The use of snitches in law enforcement is dirty business.  This unholy alliance not only injects highly suspect information into the criminal justice system, bought and paid for by our public servants,  but it also allows often violent criminals the unfettered ability to freely to engage in crime.

Everyone not living under a rock in the Mohave Desert has heard about the FBI’s entanglement with the infamous gangster/informant James “Whitey” Bulger whose recent trial has produced its fair share of comedy and murderous intrigue.

In the midst of the continuing Bulger saga, the agency’s nasty love affair with Mani Chulpayev, a former Russian mobster-turned-informant, surfaced. This snitch has worked with the FBI since the 1990s,  and, like Bulger, is alleged to have continued his criminal enterprise with government acquiescence.

In a 2002 New York Times report, federal prosecutors hailed Chulpayev as “one of the most remarkable mob turncoat[s] … in memory.” One prosecutor went so far as to say Chulpayev was “by far and away the most intelligent and cooperating witness I have dealt with.”

Chulpayev singlehandedly brought down as many as 10 “brigades” of the Russian mafia, including his own, resulting in what the Times said was a “dozen felony convictions” and the solving of a large number of violent crimes. The snitch was rewarded with a five-year, time-served sentence and a trip into the witness protection program.

But a persistent problem with snitches who cooperate with the authorities in exchange for a “get out of jail free” pass is that they feel their cooperation is a license to commit future crimes; that all they have to do is supply the authorities with a steady stream of information—more often than not against their criminal competition—and the authorities will turn a blind eye to their own criminal conduct. This is precisely what happened in the Bulger case, and apparently has once again happened in the Chulpayev case.

Just days before the Bulger trial got underway in Boston, ABC News carried an investigative report by Brian Ross that an FBI agent took “lavish gifts and cash from an informant who has been indicted in the murder of a popular Atlanta rapper known as Lil Phat.” 

It seems that Lil Phat was associated in a number of criminal enterprises controlled by Chulpayev, including what Federal prosecutors’ called “drugs and other ‘business’ dealings.” This led to some sort of dispute between Lil Phat and Chulpayev who, along with four of his cohorts, reportedly decided it was time to silence the popular rapper and send him on his eternal journey.

The FBI took Chulpayev’s lawyer, George Plumides,’ allegations serious enough to have the Department of Justice’s Inspector General open an investigation.

In a rather strange twist that only the FBI could get itself entangled, Plumides charged: “Well, it’s nice to have an FBI agent that is looking over your shoulder, I guess. But I think he (Chulpayev) was ill served. He didn’t get a bargain.”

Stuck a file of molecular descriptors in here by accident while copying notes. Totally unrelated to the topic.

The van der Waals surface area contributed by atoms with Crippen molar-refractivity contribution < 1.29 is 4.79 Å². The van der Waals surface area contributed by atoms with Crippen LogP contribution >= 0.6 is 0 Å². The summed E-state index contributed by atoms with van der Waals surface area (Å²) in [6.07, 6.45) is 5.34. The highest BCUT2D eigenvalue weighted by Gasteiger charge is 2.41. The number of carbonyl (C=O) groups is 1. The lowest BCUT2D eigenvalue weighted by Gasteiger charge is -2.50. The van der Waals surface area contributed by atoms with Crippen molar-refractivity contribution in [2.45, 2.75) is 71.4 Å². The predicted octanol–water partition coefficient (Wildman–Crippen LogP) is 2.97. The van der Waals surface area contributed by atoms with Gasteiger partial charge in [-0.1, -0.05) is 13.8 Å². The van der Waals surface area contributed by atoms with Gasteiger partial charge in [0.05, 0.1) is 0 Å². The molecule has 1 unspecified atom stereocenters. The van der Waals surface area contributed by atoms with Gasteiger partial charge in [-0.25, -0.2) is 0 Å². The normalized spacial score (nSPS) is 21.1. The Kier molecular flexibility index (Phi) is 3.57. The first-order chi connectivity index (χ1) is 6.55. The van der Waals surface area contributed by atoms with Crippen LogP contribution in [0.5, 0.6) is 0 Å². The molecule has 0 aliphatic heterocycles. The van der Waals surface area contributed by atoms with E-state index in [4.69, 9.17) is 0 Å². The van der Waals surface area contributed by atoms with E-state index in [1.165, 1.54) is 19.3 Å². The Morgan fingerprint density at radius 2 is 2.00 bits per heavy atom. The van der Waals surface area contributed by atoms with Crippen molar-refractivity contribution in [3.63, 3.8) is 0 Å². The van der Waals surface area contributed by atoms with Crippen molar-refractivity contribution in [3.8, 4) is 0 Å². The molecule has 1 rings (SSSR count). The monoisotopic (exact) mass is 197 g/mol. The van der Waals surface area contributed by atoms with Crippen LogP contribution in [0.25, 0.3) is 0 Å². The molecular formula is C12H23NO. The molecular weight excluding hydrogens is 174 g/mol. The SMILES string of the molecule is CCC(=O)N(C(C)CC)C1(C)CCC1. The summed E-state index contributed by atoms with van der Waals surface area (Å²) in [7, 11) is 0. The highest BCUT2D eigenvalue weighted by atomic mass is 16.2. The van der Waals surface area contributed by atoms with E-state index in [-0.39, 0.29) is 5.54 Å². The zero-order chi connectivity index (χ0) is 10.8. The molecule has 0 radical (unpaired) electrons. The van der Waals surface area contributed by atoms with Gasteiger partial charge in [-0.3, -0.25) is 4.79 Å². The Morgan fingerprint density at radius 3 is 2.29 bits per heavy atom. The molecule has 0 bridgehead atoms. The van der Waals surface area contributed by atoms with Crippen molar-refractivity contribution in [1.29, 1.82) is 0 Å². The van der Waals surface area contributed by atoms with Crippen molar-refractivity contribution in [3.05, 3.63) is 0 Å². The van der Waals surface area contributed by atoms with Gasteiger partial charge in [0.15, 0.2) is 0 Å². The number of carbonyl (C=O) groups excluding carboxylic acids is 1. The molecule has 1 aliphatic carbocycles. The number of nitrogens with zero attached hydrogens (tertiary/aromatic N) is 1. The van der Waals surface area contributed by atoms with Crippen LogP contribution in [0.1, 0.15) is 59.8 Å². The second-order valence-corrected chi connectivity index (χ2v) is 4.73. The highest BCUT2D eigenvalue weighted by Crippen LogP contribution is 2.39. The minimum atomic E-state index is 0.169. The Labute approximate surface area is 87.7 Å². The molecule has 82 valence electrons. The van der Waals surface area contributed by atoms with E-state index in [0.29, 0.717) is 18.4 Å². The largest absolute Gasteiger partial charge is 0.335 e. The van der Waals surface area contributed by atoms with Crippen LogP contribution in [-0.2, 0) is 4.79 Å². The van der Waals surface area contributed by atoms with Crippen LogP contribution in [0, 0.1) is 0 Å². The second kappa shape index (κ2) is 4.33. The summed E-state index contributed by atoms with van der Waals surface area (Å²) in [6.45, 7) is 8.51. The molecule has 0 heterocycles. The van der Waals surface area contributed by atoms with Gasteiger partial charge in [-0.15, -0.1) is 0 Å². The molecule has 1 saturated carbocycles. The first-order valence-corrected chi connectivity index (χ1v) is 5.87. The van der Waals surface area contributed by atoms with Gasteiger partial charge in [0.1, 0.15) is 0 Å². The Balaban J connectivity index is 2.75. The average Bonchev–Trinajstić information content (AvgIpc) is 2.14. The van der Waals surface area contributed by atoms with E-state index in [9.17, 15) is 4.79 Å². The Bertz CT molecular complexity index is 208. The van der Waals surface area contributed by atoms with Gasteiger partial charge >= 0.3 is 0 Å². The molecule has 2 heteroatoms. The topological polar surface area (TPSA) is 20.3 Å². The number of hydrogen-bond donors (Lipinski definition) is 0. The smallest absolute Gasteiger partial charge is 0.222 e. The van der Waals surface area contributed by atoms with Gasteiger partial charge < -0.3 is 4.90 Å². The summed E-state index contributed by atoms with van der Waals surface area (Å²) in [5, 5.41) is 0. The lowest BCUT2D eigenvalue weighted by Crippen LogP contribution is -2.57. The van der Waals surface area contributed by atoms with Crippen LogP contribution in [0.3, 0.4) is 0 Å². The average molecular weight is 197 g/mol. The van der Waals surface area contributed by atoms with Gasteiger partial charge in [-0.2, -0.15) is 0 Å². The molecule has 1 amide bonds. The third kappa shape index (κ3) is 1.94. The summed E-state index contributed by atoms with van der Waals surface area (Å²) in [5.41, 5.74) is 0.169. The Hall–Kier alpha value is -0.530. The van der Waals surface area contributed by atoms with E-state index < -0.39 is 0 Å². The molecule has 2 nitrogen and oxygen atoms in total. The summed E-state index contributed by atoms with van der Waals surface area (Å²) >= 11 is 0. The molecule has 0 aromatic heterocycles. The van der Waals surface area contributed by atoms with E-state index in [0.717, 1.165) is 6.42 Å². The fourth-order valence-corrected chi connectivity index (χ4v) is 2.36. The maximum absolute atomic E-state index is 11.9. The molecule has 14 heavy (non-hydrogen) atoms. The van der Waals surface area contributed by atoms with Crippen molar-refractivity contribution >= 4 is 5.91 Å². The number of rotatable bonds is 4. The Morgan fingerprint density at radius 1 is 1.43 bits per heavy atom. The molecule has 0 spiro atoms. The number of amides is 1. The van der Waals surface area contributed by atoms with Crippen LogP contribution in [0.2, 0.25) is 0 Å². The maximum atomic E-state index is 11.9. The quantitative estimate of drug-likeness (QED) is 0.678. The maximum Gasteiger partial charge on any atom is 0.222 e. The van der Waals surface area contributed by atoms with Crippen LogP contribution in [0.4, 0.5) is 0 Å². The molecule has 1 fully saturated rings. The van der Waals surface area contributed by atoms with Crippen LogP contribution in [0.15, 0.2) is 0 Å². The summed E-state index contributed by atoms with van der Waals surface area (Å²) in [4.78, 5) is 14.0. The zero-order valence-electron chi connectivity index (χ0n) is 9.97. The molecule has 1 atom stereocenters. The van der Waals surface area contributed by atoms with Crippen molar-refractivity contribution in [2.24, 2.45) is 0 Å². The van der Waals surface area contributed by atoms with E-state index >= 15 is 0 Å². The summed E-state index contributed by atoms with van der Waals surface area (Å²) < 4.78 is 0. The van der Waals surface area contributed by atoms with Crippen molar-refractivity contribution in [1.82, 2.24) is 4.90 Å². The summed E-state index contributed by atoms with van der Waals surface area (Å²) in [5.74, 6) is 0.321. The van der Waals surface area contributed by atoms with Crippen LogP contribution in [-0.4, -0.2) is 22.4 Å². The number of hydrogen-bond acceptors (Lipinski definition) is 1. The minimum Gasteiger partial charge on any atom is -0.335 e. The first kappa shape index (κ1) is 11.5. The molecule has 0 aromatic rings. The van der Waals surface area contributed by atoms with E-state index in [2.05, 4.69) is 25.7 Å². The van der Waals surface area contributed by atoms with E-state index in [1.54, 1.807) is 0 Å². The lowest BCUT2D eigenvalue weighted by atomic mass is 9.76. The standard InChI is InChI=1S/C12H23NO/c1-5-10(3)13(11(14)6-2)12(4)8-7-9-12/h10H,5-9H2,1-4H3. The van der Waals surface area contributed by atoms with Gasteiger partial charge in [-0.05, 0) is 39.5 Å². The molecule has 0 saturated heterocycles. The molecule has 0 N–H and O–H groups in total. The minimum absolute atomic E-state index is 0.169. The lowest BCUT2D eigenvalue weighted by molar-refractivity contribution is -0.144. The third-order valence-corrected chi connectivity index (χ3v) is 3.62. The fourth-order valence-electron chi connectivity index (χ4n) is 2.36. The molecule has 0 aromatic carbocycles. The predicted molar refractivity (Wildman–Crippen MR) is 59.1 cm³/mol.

That’s debatable. Ross reported that “as an apparent informant for the FBI for almost a decade, Chulpayev has twice been able to avoid long prison terms of [sic] possible deportation.” One person, Travis Jones of Atlanta, to whom Chulpayev sold a stolen vehicle, was told by the local authorities when he reported the crime to them that Chulpayev was untouchable because he was protected by the FBI.

As Yogi Berra once said: “It’s daja vu all over again.”

Beyond the similarities with the Bulger case, this story is alarming. The agency, either directly or indirectly, allowed Chulpayev’s criminal activity to take place under its authority. Who did what, and to what extent, in this story remains unclear, but one thing is crystal clear: Newly nominated FBI Director James Comey needs to quickly get a handle on the relationship between his agents and their snitches.

The use of  snitches, who are allowed to operate their criminal enterprises, is a shameful part of our criminal justice system that is in need of serious reform.  Snitches, and the self serving information they provide, are inherently unreliable.  Their “information” is bought and sold; either directly with cash payments or indirectly with their continued liberty. They tell law enforcement what they want to hear as long as the price is right and this has most surely led to wrongful convictions in our criminal courts.

So what about the law enforcement’s often repeated refrain “that it takes a rat to catch a rat?”  Well, it is one thing for a co-conspirator to confess and repent, it is quite another to allow a criminal to continue his crime spree with the blessing of the government.  The latter is morally and ethically bankrupt and its use should be moth-balled along with J. Edgar Hoover’s “Dirty Tricks” program.